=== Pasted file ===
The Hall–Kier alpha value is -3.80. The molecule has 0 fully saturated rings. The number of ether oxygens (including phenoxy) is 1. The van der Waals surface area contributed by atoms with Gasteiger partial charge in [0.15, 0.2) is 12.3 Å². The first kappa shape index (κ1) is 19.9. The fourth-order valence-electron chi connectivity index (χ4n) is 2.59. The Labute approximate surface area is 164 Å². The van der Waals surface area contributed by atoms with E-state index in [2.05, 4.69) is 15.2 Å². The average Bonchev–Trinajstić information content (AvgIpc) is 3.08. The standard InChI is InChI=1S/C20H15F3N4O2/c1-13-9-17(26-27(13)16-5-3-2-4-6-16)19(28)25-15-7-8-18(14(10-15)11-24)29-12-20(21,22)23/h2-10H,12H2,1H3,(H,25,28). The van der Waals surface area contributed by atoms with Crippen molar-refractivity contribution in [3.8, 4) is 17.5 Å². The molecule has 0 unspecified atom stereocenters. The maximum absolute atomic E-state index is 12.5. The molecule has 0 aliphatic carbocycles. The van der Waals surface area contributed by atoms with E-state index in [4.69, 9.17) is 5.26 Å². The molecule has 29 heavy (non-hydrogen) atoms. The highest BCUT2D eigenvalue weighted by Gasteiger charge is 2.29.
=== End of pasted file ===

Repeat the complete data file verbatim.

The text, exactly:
The Hall–Kier alpha value is -3.80. The molecule has 0 fully saturated rings. The number of ether oxygens (including phenoxy) is 1. The van der Waals surface area contributed by atoms with Gasteiger partial charge in [0.15, 0.2) is 12.3 Å². The first kappa shape index (κ1) is 19.9. The fourth-order valence-electron chi connectivity index (χ4n) is 2.59. The Labute approximate surface area is 164 Å². The van der Waals surface area contributed by atoms with E-state index in [2.05, 4.69) is 15.2 Å². The average Bonchev–Trinajstić information content (AvgIpc) is 3.08. The standard InChI is InChI=1S/C20H15F3N4O2/c1-13-9-17(26-27(13)16-5-3-2-4-6-16)19(28)25-15-7-8-18(14(10-15)11-24)29-12-20(21,22)23/h2-10H,12H2,1H3,(H,25,28). The van der Waals surface area contributed by atoms with Crippen molar-refractivity contribution in [3.8, 4) is 17.5 Å². The molecule has 0 unspecified atom stereocenters. The maximum absolute atomic E-state index is 12.5. The molecule has 0 aliphatic carbocycles. The van der Waals surface area contributed by atoms with E-state index in [4.69, 9.17) is 5.26 Å². The molecule has 29 heavy (non-hydrogen) atoms. The highest BCUT2D eigenvalue weighted by Gasteiger charge is 2.29.